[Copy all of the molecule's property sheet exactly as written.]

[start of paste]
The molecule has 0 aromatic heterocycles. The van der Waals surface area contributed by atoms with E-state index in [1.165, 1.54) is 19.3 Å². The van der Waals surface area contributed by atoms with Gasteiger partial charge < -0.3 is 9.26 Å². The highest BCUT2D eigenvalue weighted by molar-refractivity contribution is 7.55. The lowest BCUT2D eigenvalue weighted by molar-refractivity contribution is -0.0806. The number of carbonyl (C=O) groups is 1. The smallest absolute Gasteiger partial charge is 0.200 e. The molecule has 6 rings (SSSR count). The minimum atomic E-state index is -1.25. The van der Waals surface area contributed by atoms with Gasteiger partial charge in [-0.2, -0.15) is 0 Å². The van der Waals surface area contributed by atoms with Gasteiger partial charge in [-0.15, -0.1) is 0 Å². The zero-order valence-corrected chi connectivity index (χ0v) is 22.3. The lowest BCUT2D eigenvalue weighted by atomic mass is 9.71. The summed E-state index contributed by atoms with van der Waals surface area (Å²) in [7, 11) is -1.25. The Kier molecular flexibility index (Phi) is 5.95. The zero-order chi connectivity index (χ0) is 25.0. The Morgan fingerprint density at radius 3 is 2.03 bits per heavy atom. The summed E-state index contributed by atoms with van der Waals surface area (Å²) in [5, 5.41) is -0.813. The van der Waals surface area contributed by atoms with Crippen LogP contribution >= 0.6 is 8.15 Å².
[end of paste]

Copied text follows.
The molecule has 0 aromatic heterocycles. The van der Waals surface area contributed by atoms with E-state index in [1.165, 1.54) is 19.3 Å². The van der Waals surface area contributed by atoms with Gasteiger partial charge < -0.3 is 9.26 Å². The highest BCUT2D eigenvalue weighted by molar-refractivity contribution is 7.55. The lowest BCUT2D eigenvalue weighted by molar-refractivity contribution is -0.0806. The number of carbonyl (C=O) groups is 1. The smallest absolute Gasteiger partial charge is 0.200 e. The molecule has 6 rings (SSSR count). The minimum atomic E-state index is -1.25. The van der Waals surface area contributed by atoms with Gasteiger partial charge in [-0.2, -0.15) is 0 Å². The van der Waals surface area contributed by atoms with Gasteiger partial charge in [-0.15, -0.1) is 0 Å². The zero-order valence-corrected chi connectivity index (χ0v) is 22.3. The lowest BCUT2D eigenvalue weighted by atomic mass is 9.71. The summed E-state index contributed by atoms with van der Waals surface area (Å²) in [7, 11) is -1.25. The Kier molecular flexibility index (Phi) is 5.95. The zero-order chi connectivity index (χ0) is 25.0. The Morgan fingerprint density at radius 3 is 2.03 bits per heavy atom. The summed E-state index contributed by atoms with van der Waals surface area (Å²) in [5, 5.41) is -0.813. The van der Waals surface area contributed by atoms with Crippen LogP contribution >= 0.6 is 8.15 Å².